flight response: bird and horse
This parakeet, for example, with her indignant glare
and obsession with shining shook-foil things
like the coins she hurls from my window sill,
unaware of the beak of the wild,
its keen and brutal sharpness.
All this long day a mynah has been stalking her
like a noonday cop through the glass
as she wings about her inquisitive life.
When it storms the window
she takes off with a scallopped squawk,
navigating her self-made flight paths
assembled from instinct and acumen.
Have you seen the bay mare leaning into the hill
with its nose in this sea of grass?
Once I fell from her great height
when she took fright at the wrens darting in
and out of the pencil strokes of reeds,
gathering her bulk back into herself
tense with wing-quiver, poised on the point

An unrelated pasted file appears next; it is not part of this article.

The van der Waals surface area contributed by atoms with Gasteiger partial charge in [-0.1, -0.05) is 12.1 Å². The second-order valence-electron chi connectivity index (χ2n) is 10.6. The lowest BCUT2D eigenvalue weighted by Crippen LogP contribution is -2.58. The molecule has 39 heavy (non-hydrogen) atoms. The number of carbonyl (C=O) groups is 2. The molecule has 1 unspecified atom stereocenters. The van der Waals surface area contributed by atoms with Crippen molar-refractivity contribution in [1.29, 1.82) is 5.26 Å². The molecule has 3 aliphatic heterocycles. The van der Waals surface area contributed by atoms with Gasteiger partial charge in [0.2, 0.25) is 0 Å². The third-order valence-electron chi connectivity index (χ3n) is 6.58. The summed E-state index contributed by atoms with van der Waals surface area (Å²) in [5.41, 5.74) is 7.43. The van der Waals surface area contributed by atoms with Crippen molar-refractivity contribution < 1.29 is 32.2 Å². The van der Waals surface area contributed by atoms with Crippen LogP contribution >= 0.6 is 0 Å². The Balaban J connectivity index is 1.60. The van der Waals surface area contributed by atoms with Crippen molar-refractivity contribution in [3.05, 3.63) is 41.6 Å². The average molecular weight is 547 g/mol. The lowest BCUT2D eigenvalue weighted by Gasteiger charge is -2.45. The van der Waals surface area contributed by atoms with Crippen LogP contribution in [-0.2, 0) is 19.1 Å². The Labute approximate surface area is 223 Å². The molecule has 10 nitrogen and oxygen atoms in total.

of ascent as her ancestors had done
back when horses had wings
and took flight.
It might be that the sun is gaunt with winter but even so
it has called you outside to dig in the soil.
And suddenly there is life where you had forgotten it,
scurrying on six or eight legs in leaf rot.
What are hours and minutes?
Most ticking creatures do not know them.
Only that dirt can be hasty or slow, that dark can be porous;
is an aperture opening towards what we call spring,
which treads quickly, trailing its skirt across the earth’s face.
Earth worms proliferate in ruddy skeins,
beetles intensify their circular resolve.
For want of a better word, this is dirt-time.
You plunge your hands into the world
and let the earth move them around the clock
of its own unknowing.